Archive for the ‘dreams’ Tag

Another View of World History   Leave a comment

Review: A History of the World in 10 1/2 Chapters – Meghan's ...

You‘d be forgiven for thinking A History of the World in 10-1/2 Chapters is massive with each section retelling what’s already been shared in the Bible, scientific journals and cultural studies. Instead, Julian Barnes evokes humor and pathos as he draws from those chronicles while creating a narrative about survival.

The half chapter, between 9 and 10, entitled “Parenthesis” is about love.

An unlikely narrator in the first chapter shares its experience as a stowaway aboard Noah’s ark. In a vastly differing account from what’s taught in Sunday schools, Noah is portrayed as unintelligent and a drunk. Although references to the stowaway occur in a few subsequent chapters, its role as narrator ends once the ark reaches shore much, much longer than the 40 days told in popular versions.

Ships, passengers and violent seas – well, in some cases, just violence at sea – set the scene throughout the narrative, as does a trial, space travel and contemporary searches for the ark. Each section (chapter) can stand alone, but it’s important to remember the book’s theme, which is what the title implies.

Just as some history books often get bogged down in too much detail, Barnes falls in line with the genre. For example, the chapter appropriately entitled “The Wars on Religion,” about the trial of woodworm accused of blasphemy, while initially amusing, gets old fast.

Even the final chapter, “The Dream,” which provides an idea of heaven is too long, especially since even the narrator grows tired of it.

A History of the World in 10-1/2 Chapters
Three-and-a-half bookmarks
Vintage International, 1989
307 pages

Street Cred   1 comment

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Full disclosure: I’m a John Irving fan. However, at around page 39, in Avenue of Mysteries, I wondered if he’d lost his touch. Before I knew it, I was on page 100 and realized I had nothing to worry about Irving’s storytelling mastery.

Fourteen-year-old Juan Diego and his younger sister, Lupe, are dump kids in Oaxaca, Mexico. That is, they live and work among the trash heaps where garbage is sorted, saved and burned. Through books he’s salvaged, Juan Diego has taught himself to read and learn English. He also serves as translator for Lupe, whose words are unintelligible to everyone else. What she lacks in comprehensibility, she compensates for in her mindreading ability. She’s no fortune teller. Although she has a sense of what will happen, she knows peoples’ histories.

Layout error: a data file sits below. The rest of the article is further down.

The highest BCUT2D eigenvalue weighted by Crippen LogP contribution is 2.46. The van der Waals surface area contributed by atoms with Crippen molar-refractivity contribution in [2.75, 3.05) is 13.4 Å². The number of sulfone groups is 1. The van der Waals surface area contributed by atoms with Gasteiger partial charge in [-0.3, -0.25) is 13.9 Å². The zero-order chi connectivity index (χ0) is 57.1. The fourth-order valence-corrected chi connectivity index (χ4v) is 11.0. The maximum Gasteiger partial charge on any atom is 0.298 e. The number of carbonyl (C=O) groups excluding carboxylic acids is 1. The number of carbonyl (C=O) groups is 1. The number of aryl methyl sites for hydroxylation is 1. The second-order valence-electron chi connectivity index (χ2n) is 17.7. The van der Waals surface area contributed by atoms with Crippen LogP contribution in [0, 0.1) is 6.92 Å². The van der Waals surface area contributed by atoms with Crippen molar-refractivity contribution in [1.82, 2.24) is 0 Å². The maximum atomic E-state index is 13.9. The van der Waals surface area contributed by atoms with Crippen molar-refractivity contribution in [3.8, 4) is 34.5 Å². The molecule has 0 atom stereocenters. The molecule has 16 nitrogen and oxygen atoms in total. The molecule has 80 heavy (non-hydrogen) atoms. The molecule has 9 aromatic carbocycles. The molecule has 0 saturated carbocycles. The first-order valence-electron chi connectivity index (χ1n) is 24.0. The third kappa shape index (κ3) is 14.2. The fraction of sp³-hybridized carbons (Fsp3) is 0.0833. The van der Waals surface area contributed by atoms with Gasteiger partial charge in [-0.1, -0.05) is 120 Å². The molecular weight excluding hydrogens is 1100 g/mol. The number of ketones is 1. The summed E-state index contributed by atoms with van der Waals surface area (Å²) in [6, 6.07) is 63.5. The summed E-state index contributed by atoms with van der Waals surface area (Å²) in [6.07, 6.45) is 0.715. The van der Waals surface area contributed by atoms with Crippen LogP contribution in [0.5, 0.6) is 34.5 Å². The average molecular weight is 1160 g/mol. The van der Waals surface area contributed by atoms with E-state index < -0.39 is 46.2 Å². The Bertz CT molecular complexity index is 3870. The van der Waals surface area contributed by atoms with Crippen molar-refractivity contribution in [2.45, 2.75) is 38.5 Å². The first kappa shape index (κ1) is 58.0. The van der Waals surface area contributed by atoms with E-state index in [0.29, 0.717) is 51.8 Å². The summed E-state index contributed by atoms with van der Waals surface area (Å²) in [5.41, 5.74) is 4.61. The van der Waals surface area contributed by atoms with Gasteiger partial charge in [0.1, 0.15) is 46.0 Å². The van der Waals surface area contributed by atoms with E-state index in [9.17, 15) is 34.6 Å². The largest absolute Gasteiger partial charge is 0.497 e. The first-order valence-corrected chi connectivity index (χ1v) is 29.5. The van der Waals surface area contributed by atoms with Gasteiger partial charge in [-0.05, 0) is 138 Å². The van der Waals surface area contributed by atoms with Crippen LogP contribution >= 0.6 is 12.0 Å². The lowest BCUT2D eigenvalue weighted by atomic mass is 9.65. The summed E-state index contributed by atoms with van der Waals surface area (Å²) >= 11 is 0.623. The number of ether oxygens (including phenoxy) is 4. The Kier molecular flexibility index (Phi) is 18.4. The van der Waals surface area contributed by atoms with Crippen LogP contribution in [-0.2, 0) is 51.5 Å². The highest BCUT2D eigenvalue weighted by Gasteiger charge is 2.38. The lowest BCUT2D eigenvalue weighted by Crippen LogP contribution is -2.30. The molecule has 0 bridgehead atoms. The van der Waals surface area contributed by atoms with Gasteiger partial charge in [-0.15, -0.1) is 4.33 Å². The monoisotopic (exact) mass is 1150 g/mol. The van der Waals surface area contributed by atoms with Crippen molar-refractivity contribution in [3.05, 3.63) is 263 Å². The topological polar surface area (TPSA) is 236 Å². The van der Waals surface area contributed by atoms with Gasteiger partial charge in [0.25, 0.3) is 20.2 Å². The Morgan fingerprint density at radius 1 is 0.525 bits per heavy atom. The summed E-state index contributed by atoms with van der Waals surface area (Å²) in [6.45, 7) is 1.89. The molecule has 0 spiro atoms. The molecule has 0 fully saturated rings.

The narrative moves between Juan Diego’s youth and his adult self, a successful writer living in the U.S., who visits the Philippines. Juan Diego’s dreams reveal his past: the dump, the Catholic Church, his mother (the prostitute and cleaning woman for the church), the would-be priest from Iowa and the circus, among many other elements. It wouldn’t be John Irving without the numerous components and the way they intersect.

As he travels, Juan Diego’s state of mind is manipulated by the medication he takes and forgets to take, as he meets Miriam and Dorothy, introduced as mother and daughter. The relationships with the women and a former student are complicated and interesting, but not nearly as engaging as Juan Diego’s earlier life.

Avenue of Mysteries
Four Bookmarks
Simon & Schuster, 2015
460 pages

It’s Time   Leave a comment

einstein

A physics background isn’t necessary to appreciate Einstein’s Dreams by Alan Lightman. This terse, yet philosophical, novel offers poetic vignettes, the dreams, based on what Albert Einstein might have wrestled with in his subconscious while developing his theory of relativity.

Each dream examines an altered way of experiencing time. Some are nightmarish, some sweet, others poignant, but all are interesting possibilities that, perhaps, other people have also considered, but never articulated. For example, time standing still, literally; or the opportunity to replay time for different outcomes. A variety of perspectives toward time also fill the dreams: parents who have lost children, lovers who grow apart, a baker who grows weary of extending credit. These are fleeting moments that haunt Einstein in his waking hours.

The dreams are offset by several “interludes” in which Einstein is awake. He meets with a colleague, seemingly his only friend, from the Swiss patent office. Although there’s a sense that Einstein wants to share his dreams, he always holds back. What is most obvious in the conscious interims is Einstein’s unhappiness. He feels a sense of drowning in his job and marriage. His desire to understand time buoys him.

Lightman’s writing is imaginative yet concise. It’s easy to imagine the vivid dreams with specific street names and recurring characters. From the very first dream, which begins “Suppose time is a circle, bending back on itself. The world repeats itself, precisely, endlessly,” it’s clear the author will explore the rhythms, pain and joy that comprise life.

Einstein’s Dreams
Four Bookmarks
Vintage Contemporaries, 1993
140 pages